ANTONI: An Honest Headline Is Hard To Find — The Truth On Unemployment Bonuses

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E.J. Antoni Contributor
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Someone once said “if you don’t read the newspapers, you’re uninformed, but if you do, you’re misinformed,” and a recent Washington Post article thoroughly lives up to that aphorism.

The article in question is titled “States that cut unemployment [benefits] early aren’t seeing a hiring boom, but who gets hired is changing.” By examining just a tiny sliver of overall employment, the article misrepresents labor conditions at large, and its spurious headline misleads the reader into thinking a harmful policy has no effect.

When the federal government first began giving weekly unemployment bonuses last year, fellow economists and I predicted that the policy would add millions to unemployment because people could receive more for staying home than for working. Milton Friedman used to say that if the federal government were put in charge of the Sahara Desert, in five years there would be a shortage of sand. With unemployment bonuses and other misguided policies, the government has distorted the labor market so severely that we now have 9.5 million unemployed and 9.2 million unfilled jobs. It is simultaneously a shortage and a surplus, and the government did it about four times faster than Friedman predicted.

When 22 states ended their participation in the federal bonus program in June, it was the beginning of a tremendous opportunity for analysis. Since there is a noticeable increase in job searching among the unemployed when their benefits will expire within the month, there should have been a conspicuous increase in employment among the states that ended the bonus. But the Washington Post article claims that no such increase occurred.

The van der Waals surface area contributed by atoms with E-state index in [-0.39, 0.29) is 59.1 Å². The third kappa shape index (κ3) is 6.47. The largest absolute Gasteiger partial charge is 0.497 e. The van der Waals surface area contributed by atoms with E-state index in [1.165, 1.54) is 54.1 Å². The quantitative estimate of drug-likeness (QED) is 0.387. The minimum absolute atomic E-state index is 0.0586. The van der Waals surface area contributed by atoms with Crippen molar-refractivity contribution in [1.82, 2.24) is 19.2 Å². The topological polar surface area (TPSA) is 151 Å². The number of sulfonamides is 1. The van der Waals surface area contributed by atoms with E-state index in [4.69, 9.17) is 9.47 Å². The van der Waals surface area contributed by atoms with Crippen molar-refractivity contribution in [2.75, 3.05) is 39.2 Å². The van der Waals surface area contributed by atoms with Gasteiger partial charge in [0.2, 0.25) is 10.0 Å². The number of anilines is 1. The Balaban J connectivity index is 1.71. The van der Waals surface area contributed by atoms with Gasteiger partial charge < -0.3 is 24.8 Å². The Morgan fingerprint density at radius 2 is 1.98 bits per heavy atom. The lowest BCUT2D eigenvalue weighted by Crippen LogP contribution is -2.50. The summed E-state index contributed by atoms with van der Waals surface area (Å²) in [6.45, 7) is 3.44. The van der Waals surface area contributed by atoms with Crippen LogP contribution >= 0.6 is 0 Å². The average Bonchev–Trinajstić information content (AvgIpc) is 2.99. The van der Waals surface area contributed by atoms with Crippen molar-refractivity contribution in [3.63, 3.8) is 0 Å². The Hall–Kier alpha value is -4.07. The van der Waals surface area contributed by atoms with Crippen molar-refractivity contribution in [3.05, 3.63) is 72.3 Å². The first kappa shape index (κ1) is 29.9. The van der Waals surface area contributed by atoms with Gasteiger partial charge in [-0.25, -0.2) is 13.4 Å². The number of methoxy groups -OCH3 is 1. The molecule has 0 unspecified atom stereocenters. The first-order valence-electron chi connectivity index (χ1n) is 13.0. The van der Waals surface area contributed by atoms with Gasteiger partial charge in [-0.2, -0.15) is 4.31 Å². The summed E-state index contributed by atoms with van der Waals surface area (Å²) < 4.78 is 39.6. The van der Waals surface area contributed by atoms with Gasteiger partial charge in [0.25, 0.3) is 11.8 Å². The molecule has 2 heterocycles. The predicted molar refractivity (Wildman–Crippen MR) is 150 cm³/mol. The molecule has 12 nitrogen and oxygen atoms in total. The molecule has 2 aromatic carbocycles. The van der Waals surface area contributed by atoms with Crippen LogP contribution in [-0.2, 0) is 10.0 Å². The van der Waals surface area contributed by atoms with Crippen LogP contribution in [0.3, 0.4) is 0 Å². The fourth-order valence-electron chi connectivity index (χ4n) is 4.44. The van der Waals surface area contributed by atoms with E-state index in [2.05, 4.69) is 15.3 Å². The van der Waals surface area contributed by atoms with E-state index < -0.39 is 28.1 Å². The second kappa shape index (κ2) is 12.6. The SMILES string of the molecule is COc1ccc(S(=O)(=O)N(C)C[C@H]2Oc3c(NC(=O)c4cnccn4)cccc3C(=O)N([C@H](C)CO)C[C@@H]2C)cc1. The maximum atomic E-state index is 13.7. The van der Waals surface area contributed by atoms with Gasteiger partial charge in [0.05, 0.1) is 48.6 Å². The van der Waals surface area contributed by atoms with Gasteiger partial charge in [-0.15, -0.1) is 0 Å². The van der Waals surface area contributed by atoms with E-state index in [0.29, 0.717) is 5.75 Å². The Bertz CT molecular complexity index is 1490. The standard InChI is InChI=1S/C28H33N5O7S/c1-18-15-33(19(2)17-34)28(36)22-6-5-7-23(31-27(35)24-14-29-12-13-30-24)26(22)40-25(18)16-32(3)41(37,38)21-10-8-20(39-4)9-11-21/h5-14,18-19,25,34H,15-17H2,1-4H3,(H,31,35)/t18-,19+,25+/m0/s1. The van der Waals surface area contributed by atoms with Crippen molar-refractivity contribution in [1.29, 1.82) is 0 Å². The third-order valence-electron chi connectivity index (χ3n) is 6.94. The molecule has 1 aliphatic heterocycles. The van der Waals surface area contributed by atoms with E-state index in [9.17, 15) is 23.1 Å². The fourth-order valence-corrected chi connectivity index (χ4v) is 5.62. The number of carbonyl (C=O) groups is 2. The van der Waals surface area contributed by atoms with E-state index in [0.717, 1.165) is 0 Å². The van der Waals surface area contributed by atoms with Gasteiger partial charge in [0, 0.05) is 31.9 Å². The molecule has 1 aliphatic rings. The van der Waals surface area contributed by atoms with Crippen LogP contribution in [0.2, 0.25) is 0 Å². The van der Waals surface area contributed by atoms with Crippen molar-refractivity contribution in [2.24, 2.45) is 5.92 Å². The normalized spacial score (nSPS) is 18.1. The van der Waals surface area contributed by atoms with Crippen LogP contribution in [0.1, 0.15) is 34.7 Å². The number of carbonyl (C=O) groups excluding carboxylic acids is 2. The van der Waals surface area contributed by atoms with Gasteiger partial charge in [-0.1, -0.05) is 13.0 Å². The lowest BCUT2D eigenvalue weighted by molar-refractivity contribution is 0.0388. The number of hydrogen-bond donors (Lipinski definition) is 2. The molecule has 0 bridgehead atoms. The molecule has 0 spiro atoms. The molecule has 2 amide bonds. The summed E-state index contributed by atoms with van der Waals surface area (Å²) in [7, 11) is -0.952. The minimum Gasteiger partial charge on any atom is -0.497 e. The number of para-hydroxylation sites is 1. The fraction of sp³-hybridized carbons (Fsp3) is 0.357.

The study cited by the Washington Post examined only some personal service sector small businesses, a diminutive sample which is not representative of the entire labor market. The study also failed to separate out all of the 22 states which ended the unemployment bonus in June. Instead, it included only 12 states from an abnormally small window of just eight days, thereby excluding the other 10 states that ended the bonus on one of the other 22 days in June. No explanation was given for this, or other, peculiarities.

It is not surprising that such an idiosyncratic and flawed analysis would yield so backwards a conclusion. After all, if you torture the data enough, it will confess.

Fortunately, we have much more comprehensive statewide data across all sectors of the economy courtesy of the Bureau of Labor Statistics. These data are more indicative of the labor market in toto, and they demonstrate that states which ended the bonus have an employment growth rate a third faster than states which continued the bonus.

From May to June, states that ended the bonus early grew their employment rolls by 0.53% from the month prior, while those that continued the bonus rose by only 0.40% over the same period. Although these may seem like insignificantly small numbers, the states that ended the bonus in June added 283,200 jobs that month, growing 33% faster than their counterparts that continued paying the bonus. A difference of a third is highly significant.

While the Washington Post headline is unfortunately misleading, and the study cited by the article is unsound, the larger issue is the astonishing sum of benefits which the unemployed can receive. In addition to unemployment insurance and bonuses, there are health care subsidies, food stamps, $3,000-a-child payments, rental assistance and more. Expanding these benefits over the last year and a half has proven to be a mistake.

In June, a fellow economist and I wrote in the Wall Street Journal about our own study which highlighted the staggering government assistance for which the unemployed were eligible. In 19 states, a family of four with no one working can receive the equivalent of over $100,000 a year in salary. Under those conditions, of course people will stay home and not work. We expect people to be rational, not Saints.

Every government economic policy deserves an appropriate level of scrutiny from its constituency before it is implemented, and then it warrants thorough empirical testing to determine its worth. It seems media headlines today require the same degree of scrutiny by the public.

E.J. Antoni, Ph.D., is an economist at Texas Public Policy Foundation and a Visiting Fellow at Committee to Unleash Prosperity.